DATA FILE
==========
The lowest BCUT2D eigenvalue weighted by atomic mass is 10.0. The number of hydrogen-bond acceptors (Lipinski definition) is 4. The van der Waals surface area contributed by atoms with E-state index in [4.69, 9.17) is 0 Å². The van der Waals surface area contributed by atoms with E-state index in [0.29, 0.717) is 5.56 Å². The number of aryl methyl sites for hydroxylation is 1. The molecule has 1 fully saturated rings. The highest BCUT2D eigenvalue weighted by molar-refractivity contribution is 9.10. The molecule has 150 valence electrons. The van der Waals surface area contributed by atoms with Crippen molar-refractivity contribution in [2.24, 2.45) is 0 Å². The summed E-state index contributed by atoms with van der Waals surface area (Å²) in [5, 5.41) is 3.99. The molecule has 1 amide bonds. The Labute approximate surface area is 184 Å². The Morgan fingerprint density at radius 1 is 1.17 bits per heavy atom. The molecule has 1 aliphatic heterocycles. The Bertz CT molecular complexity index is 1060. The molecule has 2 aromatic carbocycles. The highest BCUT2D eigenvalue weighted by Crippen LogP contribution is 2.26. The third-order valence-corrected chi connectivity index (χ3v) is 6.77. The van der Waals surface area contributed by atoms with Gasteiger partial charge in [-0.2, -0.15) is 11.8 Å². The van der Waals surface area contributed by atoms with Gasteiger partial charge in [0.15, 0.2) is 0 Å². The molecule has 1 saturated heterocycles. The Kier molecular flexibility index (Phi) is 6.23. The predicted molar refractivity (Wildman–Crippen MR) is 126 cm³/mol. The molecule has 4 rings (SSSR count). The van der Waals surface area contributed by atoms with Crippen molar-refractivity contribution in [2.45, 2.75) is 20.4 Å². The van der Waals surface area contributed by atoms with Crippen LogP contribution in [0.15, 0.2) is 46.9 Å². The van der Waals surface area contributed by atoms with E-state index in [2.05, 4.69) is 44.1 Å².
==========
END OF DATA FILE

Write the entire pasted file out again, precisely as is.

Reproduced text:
The lowest BCUT2D eigenvalue weighted by atomic mass is 10.0. The number of hydrogen-bond acceptors (Lipinski definition) is 4. The van der Waals surface area contributed by atoms with E-state index in [4.69, 9.17) is 0 Å². The van der Waals surface area contributed by atoms with E-state index in [0.29, 0.717) is 5.56 Å². The number of aryl methyl sites for hydroxylation is 1. The molecule has 1 fully saturated rings. The highest BCUT2D eigenvalue weighted by molar-refractivity contribution is 9.10. The molecule has 150 valence electrons. The van der Waals surface area contributed by atoms with Crippen molar-refractivity contribution in [2.24, 2.45) is 0 Å². The summed E-state index contributed by atoms with van der Waals surface area (Å²) in [5, 5.41) is 3.99. The molecule has 1 amide bonds. The Labute approximate surface area is 184 Å². The Morgan fingerprint density at radius 1 is 1.17 bits per heavy atom. The molecule has 1 aliphatic heterocycles. The Bertz CT molecular complexity index is 1060. The molecule has 2 aromatic carbocycles. The highest BCUT2D eigenvalue weighted by Crippen LogP contribution is 2.26. The third-order valence-corrected chi connectivity index (χ3v) is 6.77. The van der Waals surface area contributed by atoms with Gasteiger partial charge in [-0.2, -0.15) is 11.8 Å². The van der Waals surface area contributed by atoms with Gasteiger partial charge in [0.15, 0.2) is 0 Å². The molecule has 1 saturated heterocycles. The Kier molecular flexibility index (Phi) is 6.23. The predicted molar refractivity (Wildman–Crippen MR) is 126 cm³/mol. The molecule has 4 rings (SSSR count). The van der Waals surface area contributed by atoms with Crippen molar-refractivity contribution in [2.45, 2.75) is 20.4 Å². The van der Waals surface area contributed by atoms with Crippen LogP contribution in [0.15, 0.2) is 46.9 Å². The van der Waals surface area contributed by atoms with E-state index in [2.05, 4.69) is 44.1 Å².